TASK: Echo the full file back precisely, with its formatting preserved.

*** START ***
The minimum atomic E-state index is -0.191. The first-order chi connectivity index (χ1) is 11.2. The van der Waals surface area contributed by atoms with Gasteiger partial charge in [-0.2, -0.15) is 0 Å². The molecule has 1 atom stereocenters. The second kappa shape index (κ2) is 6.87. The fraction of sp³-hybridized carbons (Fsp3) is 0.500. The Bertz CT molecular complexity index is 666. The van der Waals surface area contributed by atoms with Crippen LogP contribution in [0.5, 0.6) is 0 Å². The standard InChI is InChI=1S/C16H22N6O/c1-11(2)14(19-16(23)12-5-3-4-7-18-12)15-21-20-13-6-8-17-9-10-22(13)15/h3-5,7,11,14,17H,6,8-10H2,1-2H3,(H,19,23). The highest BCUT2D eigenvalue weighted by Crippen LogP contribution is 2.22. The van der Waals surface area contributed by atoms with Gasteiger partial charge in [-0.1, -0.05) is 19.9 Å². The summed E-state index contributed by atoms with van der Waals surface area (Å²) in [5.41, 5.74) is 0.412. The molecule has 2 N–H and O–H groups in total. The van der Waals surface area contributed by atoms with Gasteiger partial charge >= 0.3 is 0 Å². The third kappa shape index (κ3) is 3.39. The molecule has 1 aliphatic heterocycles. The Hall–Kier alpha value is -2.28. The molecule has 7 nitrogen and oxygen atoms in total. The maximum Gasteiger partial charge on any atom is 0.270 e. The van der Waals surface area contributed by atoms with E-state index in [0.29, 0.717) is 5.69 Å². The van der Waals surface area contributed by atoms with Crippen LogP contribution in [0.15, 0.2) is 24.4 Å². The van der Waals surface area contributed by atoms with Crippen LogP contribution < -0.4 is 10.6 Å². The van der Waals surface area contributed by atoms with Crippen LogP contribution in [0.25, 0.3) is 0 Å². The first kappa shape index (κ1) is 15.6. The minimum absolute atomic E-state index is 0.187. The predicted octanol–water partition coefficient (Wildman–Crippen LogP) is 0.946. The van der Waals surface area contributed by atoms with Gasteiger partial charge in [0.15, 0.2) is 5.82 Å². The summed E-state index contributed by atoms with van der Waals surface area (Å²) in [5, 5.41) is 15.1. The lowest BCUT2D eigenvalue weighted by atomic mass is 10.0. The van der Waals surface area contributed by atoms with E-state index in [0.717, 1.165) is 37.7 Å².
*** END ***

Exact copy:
The minimum atomic E-state index is -0.191. The first-order chi connectivity index (χ1) is 11.2. The van der Waals surface area contributed by atoms with Gasteiger partial charge in [-0.2, -0.15) is 0 Å². The molecule has 1 atom stereocenters. The second kappa shape index (κ2) is 6.87. The fraction of sp³-hybridized carbons (Fsp3) is 0.500. The Bertz CT molecular complexity index is 666. The van der Waals surface area contributed by atoms with Crippen LogP contribution in [0.5, 0.6) is 0 Å². The standard InChI is InChI=1S/C16H22N6O/c1-11(2)14(19-16(23)12-5-3-4-7-18-12)15-21-20-13-6-8-17-9-10-22(13)15/h3-5,7,11,14,17H,6,8-10H2,1-2H3,(H,19,23). The highest BCUT2D eigenvalue weighted by Crippen LogP contribution is 2.22. The van der Waals surface area contributed by atoms with Gasteiger partial charge in [-0.1, -0.05) is 19.9 Å². The summed E-state index contributed by atoms with van der Waals surface area (Å²) in [5.41, 5.74) is 0.412. The molecule has 2 N–H and O–H groups in total. The van der Waals surface area contributed by atoms with Gasteiger partial charge >= 0.3 is 0 Å². The third kappa shape index (κ3) is 3.39. The molecule has 1 aliphatic heterocycles. The Hall–Kier alpha value is -2.28. The molecule has 7 nitrogen and oxygen atoms in total. The maximum Gasteiger partial charge on any atom is 0.270 e. The van der Waals surface area contributed by atoms with E-state index in [0.29, 0.717) is 5.69 Å². The van der Waals surface area contributed by atoms with Crippen LogP contribution in [0.15, 0.2) is 24.4 Å². The van der Waals surface area contributed by atoms with Crippen LogP contribution < -0.4 is 10.6 Å². The van der Waals surface area contributed by atoms with Crippen LogP contribution in [0.25, 0.3) is 0 Å². The first kappa shape index (κ1) is 15.6. The minimum absolute atomic E-state index is 0.187. The predicted octanol–water partition coefficient (Wildman–Crippen LogP) is 0.946. The van der Waals surface area contributed by atoms with Gasteiger partial charge in [0.15, 0.2) is 5.82 Å². The summed E-state index contributed by atoms with van der Waals surface area (Å²) in [5, 5.41) is 15.1. The lowest BCUT2D eigenvalue weighted by atomic mass is 10.0. The van der Waals surface area contributed by atoms with E-state index in [0.717, 1.165) is 37.7 Å².